From Race to Police Brutality: Essential Reading for the Times

A List of Essential Reads Covering Race, Class, the Criminal Justice System and Other Factors Relevant to the Happenings of Today

THE RADICAL KING AND DARKWATER ARE TWO ESSENTIAL READS THAT DISCUSS RACE, CLASS AND THE CRIMINAL JUSTICE SYSTEM. PHOTO JOHN BOZICK

In the era of protests against police brutality and the criminal justice system, knowledge is power, and having an understanding of race relations throughout U.S. history is key to understanding the nature of why many people are demonstrating. Aspects of the criminal justice system can be confusing and issues around white supremacy and violence may be hard to grasp for some eager allies, but that shouldn’t stop one’s quest for knowledge.

What follows is a list of essential reads that are more than relevant to the times. Covering issues from race relations to mass incarceration and colonialism to the American Civil Rights Movement, the following essential reads (or listens) are easy to access across a wide variety of mediums.

The New Jim Crow: Mass Incarceration in the Age of Colorblindness

First up, and perhaps most essential, is “The New Jim Crow” by Michelle Alexander. The book examines the American criminal justice system and serves as a good introduction to the idea of mass incarceration, the carceral state and other issues that sprout from the private for-profit prison system.

In the era where many have called for defunding the police, amid other reforms to communities, Alexander’s words ring more relevant now than ever.

Are Prisons Obsolete?

The legendary Angela Davis is one individual with a career spanning decades and is a foremost expert on the ideas of prison abolition, criminal justice reform and police brutality. In her book “Are Prisons Obsolete,” Davis discusses the idea of “Decarceration” and the need to eventually transform society beyond the need for prisons.

Whether or not the idea of prison abolition is too far off from our current situation, Davis’s knowledge of the subject of prisons in America makes this a must-read at a time when there are calls for an end to private prisons and mass incarceration.

Women, Race, & Class

The second book by Davis on this list is “Women, Race, & Class,” a critical book that addresses broader issues at the heart of many problems in America. Examing the women’s liberation movement in the U.S., the book looks at the history of the movement from the Anti-Slavery Movement to the modern days, examing many aspects of race and gender.

Stamped From The Beginning

Stamped From The Beginning,” by author Ibram X. Kendi, looks at how racist ideas were created, spread and how they still hold deep roots in America today. The book is critical in examining American history through the lens of oppressed people and is a must-read for anybody looking to understand the long process that has to lead the demonstrations of today.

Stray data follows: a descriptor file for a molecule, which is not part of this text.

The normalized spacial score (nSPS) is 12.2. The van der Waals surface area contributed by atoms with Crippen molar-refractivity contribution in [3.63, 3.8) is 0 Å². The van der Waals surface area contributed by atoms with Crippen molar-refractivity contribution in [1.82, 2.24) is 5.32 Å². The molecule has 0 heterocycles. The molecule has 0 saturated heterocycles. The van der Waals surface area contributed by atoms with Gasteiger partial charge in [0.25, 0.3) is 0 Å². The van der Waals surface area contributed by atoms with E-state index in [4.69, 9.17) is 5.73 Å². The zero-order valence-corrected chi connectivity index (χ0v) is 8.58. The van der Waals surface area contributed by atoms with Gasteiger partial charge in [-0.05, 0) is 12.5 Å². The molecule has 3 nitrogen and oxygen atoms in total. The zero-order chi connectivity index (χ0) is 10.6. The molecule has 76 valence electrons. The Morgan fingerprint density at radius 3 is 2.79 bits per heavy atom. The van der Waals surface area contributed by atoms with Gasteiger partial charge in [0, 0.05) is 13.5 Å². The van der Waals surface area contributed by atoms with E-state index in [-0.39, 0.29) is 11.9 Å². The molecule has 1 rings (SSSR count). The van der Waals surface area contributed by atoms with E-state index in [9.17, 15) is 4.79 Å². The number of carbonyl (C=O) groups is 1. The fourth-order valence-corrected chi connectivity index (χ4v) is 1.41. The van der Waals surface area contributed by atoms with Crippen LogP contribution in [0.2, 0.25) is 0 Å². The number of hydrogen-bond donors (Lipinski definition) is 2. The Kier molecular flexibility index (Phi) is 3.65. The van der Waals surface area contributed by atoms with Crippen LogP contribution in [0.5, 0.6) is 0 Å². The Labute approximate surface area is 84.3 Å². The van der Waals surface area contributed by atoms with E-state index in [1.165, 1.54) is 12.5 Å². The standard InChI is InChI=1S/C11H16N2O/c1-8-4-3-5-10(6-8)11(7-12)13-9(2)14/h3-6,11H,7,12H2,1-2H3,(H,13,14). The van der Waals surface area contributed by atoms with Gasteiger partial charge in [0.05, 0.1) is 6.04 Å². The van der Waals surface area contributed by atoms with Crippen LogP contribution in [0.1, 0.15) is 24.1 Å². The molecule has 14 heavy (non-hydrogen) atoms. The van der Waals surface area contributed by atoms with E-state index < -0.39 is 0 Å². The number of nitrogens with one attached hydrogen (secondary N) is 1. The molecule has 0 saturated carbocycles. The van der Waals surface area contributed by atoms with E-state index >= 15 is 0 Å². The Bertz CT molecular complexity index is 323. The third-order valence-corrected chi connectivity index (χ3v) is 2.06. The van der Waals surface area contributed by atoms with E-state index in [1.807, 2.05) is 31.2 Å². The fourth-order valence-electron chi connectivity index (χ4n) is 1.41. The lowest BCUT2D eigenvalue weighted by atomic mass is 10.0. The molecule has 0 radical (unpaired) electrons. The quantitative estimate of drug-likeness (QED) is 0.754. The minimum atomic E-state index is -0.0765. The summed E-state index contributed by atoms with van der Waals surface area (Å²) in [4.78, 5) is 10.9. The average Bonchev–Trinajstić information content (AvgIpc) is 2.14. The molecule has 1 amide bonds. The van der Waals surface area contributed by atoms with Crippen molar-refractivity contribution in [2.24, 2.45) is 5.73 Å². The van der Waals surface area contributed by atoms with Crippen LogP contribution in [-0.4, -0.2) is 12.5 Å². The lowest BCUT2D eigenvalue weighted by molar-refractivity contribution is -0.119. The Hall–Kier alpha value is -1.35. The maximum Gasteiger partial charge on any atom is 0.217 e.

Kendi’s book is great for understanding history, which is the first step many Americans can take on the long road to justice.

White Fragility: Why It’s So Hard For White People To Talk About Racism

The New York Times best-selling book by antiracist educator Robin DiAngelo works to discuss the idea of white fragility and how racism is not restricted to “bad people.” The book looks at how white fragility develops, how it has maintained racial inequality and what many can do to begin engaging in more constructive conversations about race in America.

So You Want to Talk About Race

In his book “So You Want to Talk About Race,” Ijeoma Oluo offers a user-friendly examination of race relations in America. The book is a great first step for understanding white supremacy, mass incarceration and can also help jump-start the conversations some people are unsure of how to address such as, “How do you explain white privilege to your white, privileged friend?”

The Radical King

The Radical King,” by Martin Luther King Jr. himself, is one of the most interesting books on this list. A collection of essays, letters and writings from Dr. King, the book itself was put together by Dr. Cornell West, who wrote the introductions of each piece.

Throughout the book, West examines the more “radical” aspects of Dr. King, such as his ideas of radical love. For lovers of history, or those wanting to learn more about one of the greatest Americans, the book is a must.

As a bonus, the audiobook recording features a star-studded ensemble of readers that includes the likes of Wanda Sykes, LeVar Burton and Danny glover, among others.

The End of Policing

The End of Policing,” by Professor Alex S. Vitale looks at the institution of the criminal justice system in regard to policing aspects of society like sex work, gang violence and those with mental health concerns. Throughout the book, Vitale looks at the issues surrounding the way police go about enforcing the law and looks at ways to reform and replace law officers with a more community-driven, non-authoritative approach to handling society’s problems.

The book is a great introduction to many things one might hear during the ongoing protests against police brutality.

Darkwater: Voices from Within the Veil

Darkwater: Voices from Within the Veil,” is a literary work from the legendary W.E.B. Du Bois that is essentially a large anthology of his writings. The book looks at segregation and racial discrimination in America and is a great book for anybody looking to learn more about past race relations. After all, understanding the past is oftentimes the best way to understand the future.

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